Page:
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Why Television Was Invented

You simply cannot believe the number of people searching the Interwebs for "why was television invented?"

For the record, no-one knows why television was invented, though we might guess. And of all inventions perhaps television best fits the "why not" category.

So, Why?

Some believe the born to rule class invented TV to distract the poor from rich people's thieving ways.

Others claim that women would eventually tire of knitting - whilst pipe-smoking hubby read the newspaper, drumming his feet as an ever so subtle signal for her to deliver his slippers, or to retrieve more wood for the fire - and demand something to watch that was more tolerable than that misogynistic pig's sour face.

The strongest theory is that capitalism wanted to sell stuff, and its marketing arm knew that if a picture was worth a thousand words, a moving picture was worth a thousand still ones.

Scientists would only posit the postulate that television was invented because scientists are so clever it's invention was inevitable.

But Throsby points to the obvious: it was invented so we could watch it. 

How it was invented

If, however, you wish to know how it was invented, here is a potted history of TV written by the unpaid intern ~

No one person can be claimed as the inventor of television. Hundreds of scientists in various parts of the world have added individual ideas over the past one hundred years towards the development of TV as we know it, and advances are still being made.

In 1817, Baron Jons Jakob Berzelius, a Swedish chemist, discovered an element which he called selenium. His discovery was studiously ignored and filed under "barely useful" until the 1870s when an egghead stumbled upon the oddity that selenium - a non-metallic element - became a strong conductor of electricity when it is exposed to light. The term photoelectric was born.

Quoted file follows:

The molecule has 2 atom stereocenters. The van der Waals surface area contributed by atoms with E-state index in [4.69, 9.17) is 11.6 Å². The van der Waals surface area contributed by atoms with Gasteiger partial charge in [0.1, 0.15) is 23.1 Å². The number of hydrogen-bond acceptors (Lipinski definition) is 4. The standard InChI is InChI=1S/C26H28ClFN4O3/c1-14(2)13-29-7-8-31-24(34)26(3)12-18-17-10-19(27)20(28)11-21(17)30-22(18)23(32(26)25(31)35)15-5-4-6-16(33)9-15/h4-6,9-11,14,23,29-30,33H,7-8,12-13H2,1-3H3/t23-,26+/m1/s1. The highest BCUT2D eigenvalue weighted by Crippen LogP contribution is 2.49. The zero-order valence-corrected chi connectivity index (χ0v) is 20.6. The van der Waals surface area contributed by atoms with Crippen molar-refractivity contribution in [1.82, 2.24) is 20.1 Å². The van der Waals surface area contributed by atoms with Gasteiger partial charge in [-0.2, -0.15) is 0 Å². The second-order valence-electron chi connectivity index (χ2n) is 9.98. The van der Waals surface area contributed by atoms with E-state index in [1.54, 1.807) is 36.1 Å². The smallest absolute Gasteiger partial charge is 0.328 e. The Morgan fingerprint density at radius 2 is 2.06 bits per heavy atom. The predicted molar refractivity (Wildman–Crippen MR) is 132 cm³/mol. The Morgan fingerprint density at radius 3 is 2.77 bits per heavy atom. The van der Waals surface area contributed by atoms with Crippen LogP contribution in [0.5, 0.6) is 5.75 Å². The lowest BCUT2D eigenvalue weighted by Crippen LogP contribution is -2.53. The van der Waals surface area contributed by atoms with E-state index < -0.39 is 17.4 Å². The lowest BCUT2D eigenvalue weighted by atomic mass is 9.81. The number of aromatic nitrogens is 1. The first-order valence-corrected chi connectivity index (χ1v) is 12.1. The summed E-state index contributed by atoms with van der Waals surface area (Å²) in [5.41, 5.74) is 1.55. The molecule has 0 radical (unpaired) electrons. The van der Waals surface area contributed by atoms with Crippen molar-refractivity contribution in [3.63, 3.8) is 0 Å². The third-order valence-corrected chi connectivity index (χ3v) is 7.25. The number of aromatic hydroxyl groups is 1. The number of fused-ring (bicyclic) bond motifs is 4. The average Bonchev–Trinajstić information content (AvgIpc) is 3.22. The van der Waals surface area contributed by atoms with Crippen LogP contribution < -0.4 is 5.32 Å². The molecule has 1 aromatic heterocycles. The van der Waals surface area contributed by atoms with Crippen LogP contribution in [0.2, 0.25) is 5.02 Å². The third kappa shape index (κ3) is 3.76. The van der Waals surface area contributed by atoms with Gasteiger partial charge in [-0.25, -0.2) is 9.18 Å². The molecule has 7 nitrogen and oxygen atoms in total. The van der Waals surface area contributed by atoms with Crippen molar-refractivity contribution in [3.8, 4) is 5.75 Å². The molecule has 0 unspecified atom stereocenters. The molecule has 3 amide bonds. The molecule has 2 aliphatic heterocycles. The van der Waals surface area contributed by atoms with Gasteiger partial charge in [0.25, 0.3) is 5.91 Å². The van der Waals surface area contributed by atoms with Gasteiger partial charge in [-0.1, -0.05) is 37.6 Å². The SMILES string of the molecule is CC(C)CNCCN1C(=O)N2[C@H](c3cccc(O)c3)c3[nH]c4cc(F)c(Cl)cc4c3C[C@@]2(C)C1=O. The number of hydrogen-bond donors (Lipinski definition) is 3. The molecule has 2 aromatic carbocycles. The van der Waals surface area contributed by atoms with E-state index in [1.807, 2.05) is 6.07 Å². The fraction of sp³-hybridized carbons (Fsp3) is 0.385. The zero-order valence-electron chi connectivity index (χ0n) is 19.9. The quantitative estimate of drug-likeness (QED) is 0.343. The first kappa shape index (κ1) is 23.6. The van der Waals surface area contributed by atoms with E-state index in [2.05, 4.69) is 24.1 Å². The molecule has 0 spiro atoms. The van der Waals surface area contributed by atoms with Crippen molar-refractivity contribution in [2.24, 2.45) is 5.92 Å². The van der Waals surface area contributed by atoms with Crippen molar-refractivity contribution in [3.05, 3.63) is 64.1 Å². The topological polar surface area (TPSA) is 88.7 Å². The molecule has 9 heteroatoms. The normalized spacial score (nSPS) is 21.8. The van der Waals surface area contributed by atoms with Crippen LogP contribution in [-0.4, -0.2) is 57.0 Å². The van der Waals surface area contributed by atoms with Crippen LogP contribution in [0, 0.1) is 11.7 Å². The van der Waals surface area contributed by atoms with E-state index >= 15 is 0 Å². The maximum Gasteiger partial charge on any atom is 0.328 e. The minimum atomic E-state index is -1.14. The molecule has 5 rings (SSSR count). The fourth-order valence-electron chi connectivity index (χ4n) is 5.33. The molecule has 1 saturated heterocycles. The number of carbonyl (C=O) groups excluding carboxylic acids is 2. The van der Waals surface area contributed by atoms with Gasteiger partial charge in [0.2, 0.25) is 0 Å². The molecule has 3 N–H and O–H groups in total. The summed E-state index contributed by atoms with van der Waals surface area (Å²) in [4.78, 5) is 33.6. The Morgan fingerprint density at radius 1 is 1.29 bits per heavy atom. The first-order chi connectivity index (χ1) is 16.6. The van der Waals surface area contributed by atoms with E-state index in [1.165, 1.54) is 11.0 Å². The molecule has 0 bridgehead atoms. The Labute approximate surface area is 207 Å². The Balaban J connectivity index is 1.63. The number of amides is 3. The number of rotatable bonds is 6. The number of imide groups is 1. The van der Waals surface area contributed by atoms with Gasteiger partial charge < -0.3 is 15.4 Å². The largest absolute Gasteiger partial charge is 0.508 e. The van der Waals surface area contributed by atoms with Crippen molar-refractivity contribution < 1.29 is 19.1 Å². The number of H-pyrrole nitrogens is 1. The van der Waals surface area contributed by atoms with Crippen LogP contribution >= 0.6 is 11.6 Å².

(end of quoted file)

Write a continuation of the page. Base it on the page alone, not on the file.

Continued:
Using the photoelectric properties of selenium, Russian engineer Paul Nipkow, working in Germany in 1884, proposed a theoretical television system.

Nipkow scanned his early television subjects by using a rotating disc perforated with holes in a spiral pattern. The light reflected from the subject passed through each hole and fell with varying intensity on selenium cells. The fluctuating voltage produced by the cells changed the brightness of a lamp in the receiver.

A second disc, similar to the one used to scan the subject and revolving in step with it, was placed between the lamp and the observer, who thus saw a reproduction of the subject.

Scottish inventor John Logie Baird began experiments in 1923, using the Nipkow disc, combined with optics and vacuum tube amplifiers. [Side note: Annual Australian television awards, similar to the Oscars, are named "Logies" a moniker that has startled foreign visitors to that country for decades.]

Baird gave the first demonstration of his 'televisor' to forty selected guests in his London laboratory on January 27th, 1926. The flickering image measured seven inches high by three inches wide, and was composed of thirty narrow strips.

Baird struggled to convince the BBC of television's potential (some believe he is still trying to) and it wasn't until September 30th, 1929, that the first public telecast was made. The viewing audience was watching fewer than thirty receivers.

In 1928, Baird was working on 'colour' television, but his private notes suggest he wasn't convinced it would reach full potential until lcd flat screens were invented.